Recently, we, as Canadians,
learned that communicating our impressions regarding an issue – through
letters, phone calls, e-mails, etc. – can actually garner a desired
result. When one of our political parties was barred from participating
in the televised federal election debates, people got busy and told
government leaders that the exclusion was unwarranted, unfair and a
contraindication to making an informed decision at the polls. As you
all know, the exclusion was reversed.
It is our duty to peacefully bring about change. It is our duty to communicate with our politicians and our media, in order to question or praise their actions. And it is our duty to speak to our colleagues and friends about items that are relevant and important to our particular groups, and our society at large.
In this issue, we will be featuring various topics surrounding managing the chiropractic practice. I observe that doing this successfully requires a great deal of communication on the part of the DCs: communication with support staff, patients or potential patients, the public, politicians, associations and colleges, medical organizations and the media. Overall, DCs can be formidable communicators but, at times, I sense a reticence to “tell it like it is” and a tendency to mute the power of your own potential – as practitioners and as a profession – or to try to tailor it to existing systems in ways that do not do reflect its essence. In order for chiropractic to make sense, communication from the profession needs to describe change – why the change is necessary and how chiropractic, in and of itself, should contribute.
In this issue, we present an overview of chiropractic coaching and consulting services for DCs. Dr. Barbara Sturm joins us again, to talk about how she, as a coach, can help DCs implement communication – and other – strategies in their practices. Real estate and business appraiser Lloyd Manning writes about valuating your practice. (For suggesting this topic to Canadian Chiropractor, we are grateful to Dr. Naylor of British Columbia – thanks for communicating!) Dr. Richard Dober Jr. talks to chiropractors about what he has learned through being an Olympic competitor. Visit www.cndoctor.ca to read Dr. Larry Smith’s web-exclusive article that also talks about how athletic competition parallels the vision and mission of chiropractic practice. And finally, investment advisor Michael Magreehan talks about keeping a cool head in a bull or bear market situation in order to protect your investment portfolio in the long term.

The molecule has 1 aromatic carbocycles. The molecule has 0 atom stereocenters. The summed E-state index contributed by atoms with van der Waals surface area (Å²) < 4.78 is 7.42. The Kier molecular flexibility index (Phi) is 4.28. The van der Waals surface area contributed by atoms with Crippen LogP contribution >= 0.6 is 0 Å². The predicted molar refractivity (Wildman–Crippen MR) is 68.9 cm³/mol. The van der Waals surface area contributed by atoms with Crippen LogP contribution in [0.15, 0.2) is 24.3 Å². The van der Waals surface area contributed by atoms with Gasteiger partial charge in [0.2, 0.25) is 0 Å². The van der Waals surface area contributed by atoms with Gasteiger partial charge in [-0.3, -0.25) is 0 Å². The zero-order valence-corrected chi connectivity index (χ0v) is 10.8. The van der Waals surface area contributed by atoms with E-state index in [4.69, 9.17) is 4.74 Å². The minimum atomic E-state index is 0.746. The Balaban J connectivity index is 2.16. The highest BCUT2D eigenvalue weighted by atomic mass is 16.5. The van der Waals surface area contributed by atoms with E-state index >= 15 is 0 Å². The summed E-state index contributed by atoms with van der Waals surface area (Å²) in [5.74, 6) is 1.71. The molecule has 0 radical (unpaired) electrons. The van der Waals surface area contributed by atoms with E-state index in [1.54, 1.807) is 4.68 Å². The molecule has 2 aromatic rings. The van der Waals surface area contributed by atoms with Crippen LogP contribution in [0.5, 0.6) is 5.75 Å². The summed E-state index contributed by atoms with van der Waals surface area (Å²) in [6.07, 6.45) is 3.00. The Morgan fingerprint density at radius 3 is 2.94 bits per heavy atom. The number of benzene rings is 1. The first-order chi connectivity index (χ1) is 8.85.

I am always amazed at the number of stories, ideas, news items, etc., that I receive from busy practitioners. I am grateful to all our contributors. I hope that independent chiropractors will become even more active in the communication-for-change process. Start in your offices by educating your staff and patients. Write to your local papers, telling the public about what you do and how it can help people. After October 14, tell your newly elected representatives why it is important to support programs for wellness and health promotion as well as health-care choices such as chiropractic. Write to each other through chiropractic publications to communicate your successes, techniques, tips, concerns, etc.
But, please don’t be silent or gun-shy. It’s important to stand true to yourselves and to what you do. You think no one will listen? If you can convey it, back it up and stand firmly behind it, I submit that, on the contrary, no one can ignore it!
Bien à vous, •
Print this page